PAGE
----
4 activities to make remote group training more fun

A Swimmer's life
Written by: Rebecca Gillis at 24 February '21 0
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Find out how to make remote group training more fun

In a sport where water is a non-negotiable, one can imagine how difficult pool closures have been to the swim community amidst the ongoing pandemic. The transition to remote land training has left a lot of athletes in need of a way to build and maintain meaningful relationships with their teammates and their sport.

To help inject some energy and passion into remote workouts, try introducing some of the following activities into your group calls!

 

1. Swim Trivia

*Cue the Jeopardy gameshow music*

Surprise your team by ending practice early for a fun gameshow-style segment. Athletes can be divided up randomly into teams of about 4, and the Zoom ‘Breakout Rooms’ feature can be utilized to allow groups to discuss answers amongst themselves.

Questions can be tailored to your specific team to help swimmers reminisce about funny memories or previous successes:

  • ‘Who holds the club record for the 200 metre backstroke?’
  • ‘What was our team’s highest scoring competition of 2019?’

 

Alternatively, a more classic version of ‘Trivia’ can be created with questions pertaining to the sport in general, to see who the hardcore swim know-it-alls are:

  • ‘How many litres of water are needed to fill an Olympic sized pool?’ (Answer: 2.5 million!).
  • ‘Prior to Michael Phelps, which swimmer held the record for the most Olympic gold medals won in a single Olympic Games?’ (Answer: Mark Spitz).

 

2. Picture Sharing

Another way to promote feelings of ‘togetherness’ amongst teammates is to share pictures at the start of each Zoom workout. Ensure that only a few athletes contribute each time in order to keep the activity short, and create a rotation so that everyone is included.

These can be uplifting, silly, or artsy depending on what each swimmer chooses to express. Some photo-op ideas to help get your creativity flowing:

  • Your at-home workout set-up.
  • The delicious meal you had last night post-workout.
  • Your pet decked out in your favourite pair of goggles.

activities to make remote training more fun Credit: AnnaMorosini/pomodoroproduzioni.it In this image: Emily Seebohm (AUS)

3. Virtual Book Club

Lockdown is a great time to focus on extending our training to include our mental game. Luckily there are countless sport psychology books on the shelves that are designed to strengthen the mind as you would any other muscle. To name a few of my personal favourites:

  • “Mind Gym – An Athlete’s Guide to Inner Excellence” (Gary Mack). This book taught me ways to embrace imperfection and learn from the bad races.
  • “Peak – Secrets from the New Science of Expertise” (Anders Ericsson & Robert Pool). This one challenges the myth that talent trumps hard work, and helped me adapt my work ethic to become more purposeful.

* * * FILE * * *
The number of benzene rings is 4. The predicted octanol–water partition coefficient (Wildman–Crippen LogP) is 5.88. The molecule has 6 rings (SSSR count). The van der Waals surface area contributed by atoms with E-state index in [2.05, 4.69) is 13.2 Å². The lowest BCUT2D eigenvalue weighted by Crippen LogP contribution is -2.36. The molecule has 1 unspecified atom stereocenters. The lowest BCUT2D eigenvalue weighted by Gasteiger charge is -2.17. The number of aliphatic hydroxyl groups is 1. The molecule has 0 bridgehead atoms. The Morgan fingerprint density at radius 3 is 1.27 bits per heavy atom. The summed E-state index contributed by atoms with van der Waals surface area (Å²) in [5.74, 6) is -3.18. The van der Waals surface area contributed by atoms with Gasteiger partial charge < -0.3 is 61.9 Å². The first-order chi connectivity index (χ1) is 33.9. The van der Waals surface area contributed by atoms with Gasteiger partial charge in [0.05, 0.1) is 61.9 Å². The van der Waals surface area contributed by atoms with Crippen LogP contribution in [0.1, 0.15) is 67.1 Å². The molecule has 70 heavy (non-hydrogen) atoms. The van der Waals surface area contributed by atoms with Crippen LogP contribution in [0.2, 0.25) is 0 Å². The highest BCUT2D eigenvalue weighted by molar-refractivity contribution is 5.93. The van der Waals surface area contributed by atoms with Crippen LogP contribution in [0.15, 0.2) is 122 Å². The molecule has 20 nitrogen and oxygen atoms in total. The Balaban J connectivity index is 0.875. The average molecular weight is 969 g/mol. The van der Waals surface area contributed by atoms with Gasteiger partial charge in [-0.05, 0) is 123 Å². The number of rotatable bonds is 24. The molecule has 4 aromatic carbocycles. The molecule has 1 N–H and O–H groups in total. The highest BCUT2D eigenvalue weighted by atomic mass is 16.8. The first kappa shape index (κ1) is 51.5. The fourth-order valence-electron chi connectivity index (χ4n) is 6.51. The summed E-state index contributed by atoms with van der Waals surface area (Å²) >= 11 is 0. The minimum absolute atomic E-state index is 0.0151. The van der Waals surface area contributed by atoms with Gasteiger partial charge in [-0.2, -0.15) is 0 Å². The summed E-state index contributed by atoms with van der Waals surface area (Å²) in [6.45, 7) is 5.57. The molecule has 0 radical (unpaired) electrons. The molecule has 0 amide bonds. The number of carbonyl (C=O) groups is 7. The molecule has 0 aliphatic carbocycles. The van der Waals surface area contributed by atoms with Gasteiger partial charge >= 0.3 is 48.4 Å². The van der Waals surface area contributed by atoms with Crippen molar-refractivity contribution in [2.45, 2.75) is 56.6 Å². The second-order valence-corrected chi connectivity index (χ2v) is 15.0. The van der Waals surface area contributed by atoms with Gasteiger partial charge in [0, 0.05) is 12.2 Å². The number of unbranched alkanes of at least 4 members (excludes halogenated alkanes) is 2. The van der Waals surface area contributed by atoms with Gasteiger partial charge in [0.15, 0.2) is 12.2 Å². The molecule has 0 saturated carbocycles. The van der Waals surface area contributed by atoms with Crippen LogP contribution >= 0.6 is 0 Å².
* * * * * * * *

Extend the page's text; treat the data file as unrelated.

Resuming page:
• “Grit – The Power of Passion and Perseverance” (Angela Duckworth). This book explains several key metrics for success, and provides helpful goal-setting advice.

 

Alternatively, athlete auto-biographies can act as motivational tools, and can help your team to engage critically with the sport and their heroes. Some ideas for different age groups:

  • For youth teams: Adam Peaty’s “Sporting Heroes” collection, designed to read like a comic strip.
  • For teens: Michael Phelps’s “No Limits – The Will to Succeed” which describes his preparations for the 2008 Olympic Games.
  • For mature swimmers: Dara Torres & Elizabeth Weil’s “Age is Just a Number – Achieve Your Dreams at Any Stage in Your Life”, which recounts Torres’ Olympic come-back story.

 

Remember that it might not matter so much what you read. The important part is that you’re using the virtual book club as a space to create a shared experience.

 

4. Q & A

A fun ice-breaker style activity is a simple Q&A session, where swimmers can take turns answering a different engaging question each practice. Some examples of ones that you can use are:

  • How did you begin competitive swimming?
  • What race are you most proud of, and why?

 

Asking athletes to think back to positive experiences can act as a great way to feel more connected to the sport. Better yet, you can try to tailor questions to help your team practice mindful gratitude and self care:

  • What activity did you discover in lockdown that you ended up loving?
  • How have you been taking care of your body and mind lately?

 

So, which activities do you plan to adopt for your next remote training session? Are there ones we missed that your team already does? Let us know! In the meantime stay safe, and remember – the pool will be welcoming you back before you know it.


While you wait to get back in the pool…

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Author

Written by:

Rebecca Gillis

Hi! I’ve been swimming competitively since I was eight years old, and enjoy documenting the ups and downs of life as an athlete. Most of my days are spent on the pool deck, since I also work as a coach for young children, and as a lifeguard. Other than that, I’m a full time student and, like so many of my fellow swimmers, a food/nap enthusiast.

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